Manhattan Beach, Under Age DUI, 0.06% BAC, Dry Reckless
Our twenty-year-old client had played in a band at a downtown Manhattan Beach restaurant for several hours one Saturday evening. He packed up his equipment and headed back to his car to drive home.
While at the restaurant, he had been given two beers while he was playing.
After he loaded up his car, he pulled out of the parking structure and, being unfamiliar with the area, turned the wrong way on a one-way street. This would not normally have been too big of a problem, as our client was only moving at perhaps three or four miles per hour, but unluckily, a Manhattan Beach Police Officer, in a police car, was traveling head on towards our client.
Summary in 50 Words or Less: Under-21 client arrested for DUI in Manhattan Beach. He has a 0.06% BAC. Case resolved in Torrance courthouse for a dry reckless due to several police mistakes in preparing the police report.
The officer immediately put on his overhead lights and stopped our client. According to the police officer, our client smelled like alcohol, so the officer proceeded to administer the field sobriety tests. The officer also looked into the front seat of our client’s car and saw a bong and an almost empty bottle of vodka.
At the scene, our client’s breath was measure at a blood alcohol content of 0.06% and he was arrested. At the police station, he submitted to a further breath test on a Datamaster machine and blew a sample measured at 0.056% BAC.
The client called his parents from jail, who picked him up at approximately noon, about ten hours after his arrest.
The parents then called Greg Hill & Associates and met with Greg, along with their son, the same day. Greg listened to the facts of the case and explained how such a case most likely would be prosecuted, including who the judges would be at the arraignment and later as the case proceeded. Because the case was based on an arrest in Manhattan Beach, Greg explained that the Torrance District Attorney’s office would handle the matter.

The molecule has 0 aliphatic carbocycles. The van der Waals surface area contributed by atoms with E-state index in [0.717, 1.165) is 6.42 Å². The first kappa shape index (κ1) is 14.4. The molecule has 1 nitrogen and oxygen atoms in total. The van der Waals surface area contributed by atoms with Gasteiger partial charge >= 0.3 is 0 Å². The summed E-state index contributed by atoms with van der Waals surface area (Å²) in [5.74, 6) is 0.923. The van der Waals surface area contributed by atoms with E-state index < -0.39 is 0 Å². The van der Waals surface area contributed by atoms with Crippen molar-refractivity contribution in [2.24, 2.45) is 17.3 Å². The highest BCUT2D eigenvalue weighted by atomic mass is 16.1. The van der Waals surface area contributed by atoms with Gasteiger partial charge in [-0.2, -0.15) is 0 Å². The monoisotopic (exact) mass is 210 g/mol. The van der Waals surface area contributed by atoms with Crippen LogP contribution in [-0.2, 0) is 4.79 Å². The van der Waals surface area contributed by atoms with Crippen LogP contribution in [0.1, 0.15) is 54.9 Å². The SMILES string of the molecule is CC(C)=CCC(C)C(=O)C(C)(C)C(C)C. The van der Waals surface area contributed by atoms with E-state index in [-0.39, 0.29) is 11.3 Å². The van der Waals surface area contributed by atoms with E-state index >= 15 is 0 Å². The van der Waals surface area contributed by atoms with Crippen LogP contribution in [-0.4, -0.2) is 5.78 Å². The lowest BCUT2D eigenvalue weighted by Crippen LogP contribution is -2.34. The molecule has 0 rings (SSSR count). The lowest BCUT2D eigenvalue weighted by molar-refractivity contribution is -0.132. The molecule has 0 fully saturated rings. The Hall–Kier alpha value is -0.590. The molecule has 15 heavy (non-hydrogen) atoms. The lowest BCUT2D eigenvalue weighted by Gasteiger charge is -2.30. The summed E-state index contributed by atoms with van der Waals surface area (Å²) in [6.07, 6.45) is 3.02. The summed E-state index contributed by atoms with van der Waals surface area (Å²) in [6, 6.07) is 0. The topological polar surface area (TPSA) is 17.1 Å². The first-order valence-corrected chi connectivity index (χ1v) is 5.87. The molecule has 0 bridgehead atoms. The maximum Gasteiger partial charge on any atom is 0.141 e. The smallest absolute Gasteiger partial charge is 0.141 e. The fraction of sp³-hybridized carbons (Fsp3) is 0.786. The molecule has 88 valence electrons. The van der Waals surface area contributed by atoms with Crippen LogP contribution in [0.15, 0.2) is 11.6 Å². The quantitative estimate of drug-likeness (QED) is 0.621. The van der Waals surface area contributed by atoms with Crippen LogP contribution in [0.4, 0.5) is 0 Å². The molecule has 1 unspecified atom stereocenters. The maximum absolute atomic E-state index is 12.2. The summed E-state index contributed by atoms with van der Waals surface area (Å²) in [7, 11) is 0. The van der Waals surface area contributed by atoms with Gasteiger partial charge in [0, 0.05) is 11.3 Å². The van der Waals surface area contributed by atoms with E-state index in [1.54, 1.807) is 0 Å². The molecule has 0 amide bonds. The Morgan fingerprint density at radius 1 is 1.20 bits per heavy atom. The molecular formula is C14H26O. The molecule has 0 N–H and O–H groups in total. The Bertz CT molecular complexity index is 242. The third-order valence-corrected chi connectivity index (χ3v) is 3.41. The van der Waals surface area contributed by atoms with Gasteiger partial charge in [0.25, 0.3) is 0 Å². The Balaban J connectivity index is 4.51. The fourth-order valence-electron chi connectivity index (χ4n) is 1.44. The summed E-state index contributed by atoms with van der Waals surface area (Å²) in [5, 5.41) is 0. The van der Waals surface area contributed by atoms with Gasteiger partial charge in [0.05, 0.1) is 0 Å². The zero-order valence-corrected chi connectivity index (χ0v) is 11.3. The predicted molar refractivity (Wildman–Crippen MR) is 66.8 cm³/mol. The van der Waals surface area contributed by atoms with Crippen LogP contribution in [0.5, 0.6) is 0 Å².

Greg also explained what a DMV Hearing was and what the issues would be at such a hearing, as well as how such hearings were conducted. He explained how his office would prepare a written brief of approximately ten to fifteen pages, addressing the facts, the issues for the DMV’s analysis and evidentiary objections to the evidence.
At the arraignment in the Torrance Superior Court, Greg appeared on behalf of the client and was able to negotiate with the Torrance District Attorney a plea bargain to a dry reckless (Vehicle Code § 23103). Greg explained this made sense because the arresting officer did not sign the police report and failed to certify the breath alcohol test results as proceeding from a properly administered test. The same officer also failed to observe our client for the full fifteen minutes prior to administering the breath alcohol test at the police station.
The prosecutor assigned to the case made notes in the file about this and said he understood the problems with the report. He therefore agreed to resolve the case for a dry reckless.
So much progress at the arraignment was unusual, but Greg was familiar enough with the facts and issues of the case to do so in a meaningful enough manner.
The advantage of resolving the case as a dry reckless were multifold. The conviction would not count as a prior DUI if the client were to be charged with DUI again within the next ten years from the date of the arrest in this case. Second, the DMV would not require our client to install an ignition interlock device (IID). Third, the terms of the plea bargain itself were significantly better than a DUI or a “wet reckless” (a conviction for Vehicle Code § 23103 pursuant to § 23103.5): twenty-four months of summary probation, a fine of $150 plus penalties and assessments, a twelve-hour DUI program (the SB1176) and, due to the client’s youth, attendance at the hospital and morgue program (HAM).
When Greg explained the negotiations to date to the client and his parents, he explained that such a plea bargain really could only be improved upon with a dismissal, which was simply impossible under the facts of the case. Greg thus recommended that the client accept the plea bargain offered, which he did. Both he and his parents were very happy with their good fortune in this case.
For more information about underage DUI and DUI in general, please click on the following articles:
- What Punishment Do I Face for Underage DUI (under age 21)?
- Beware of the Civil Consequences of a DUI or Sex Case
- Underage DUI Is Not Similar to a Juvenile Offense for Sentencing in a Later Drug Case